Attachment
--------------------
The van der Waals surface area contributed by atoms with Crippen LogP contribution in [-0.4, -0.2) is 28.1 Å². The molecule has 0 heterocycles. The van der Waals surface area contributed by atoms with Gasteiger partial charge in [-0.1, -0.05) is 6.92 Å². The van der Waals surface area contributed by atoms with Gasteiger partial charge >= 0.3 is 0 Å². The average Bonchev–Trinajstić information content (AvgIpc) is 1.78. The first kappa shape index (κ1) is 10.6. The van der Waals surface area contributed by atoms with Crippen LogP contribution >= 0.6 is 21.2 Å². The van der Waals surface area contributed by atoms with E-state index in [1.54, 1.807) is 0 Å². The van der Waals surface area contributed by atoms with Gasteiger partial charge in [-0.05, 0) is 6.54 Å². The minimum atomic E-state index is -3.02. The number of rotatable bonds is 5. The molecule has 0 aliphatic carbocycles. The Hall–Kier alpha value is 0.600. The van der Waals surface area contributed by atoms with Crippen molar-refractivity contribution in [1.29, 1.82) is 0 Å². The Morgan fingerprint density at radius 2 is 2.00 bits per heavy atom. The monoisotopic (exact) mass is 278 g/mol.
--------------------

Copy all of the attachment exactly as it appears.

The van der Waals surface area contributed by atoms with Crippen LogP contribution in [-0.4, -0.2) is 28.1 Å². The molecule has 0 heterocycles. The van der Waals surface area contributed by atoms with Gasteiger partial charge in [-0.1, -0.05) is 6.92 Å². The van der Waals surface area contributed by atoms with Gasteiger partial charge >= 0.3 is 0 Å². The average Bonchev–Trinajstić information content (AvgIpc) is 1.78. The first kappa shape index (κ1) is 10.6. The van der Waals surface area contributed by atoms with Crippen LogP contribution >= 0.6 is 21.2 Å². The van der Waals surface area contributed by atoms with E-state index in [1.54, 1.807) is 0 Å². The van der Waals surface area contributed by atoms with Gasteiger partial charge in [-0.05, 0) is 6.54 Å². The minimum atomic E-state index is -3.02. The number of rotatable bonds is 5. The molecule has 0 aliphatic carbocycles. The Hall–Kier alpha value is 0.600. The van der Waals surface area contributed by atoms with Crippen molar-refractivity contribution in [1.29, 1.82) is 0 Å². The Morgan fingerprint density at radius 2 is 2.00 bits per heavy atom. The monoisotopic (exact) mass is 278 g/mol.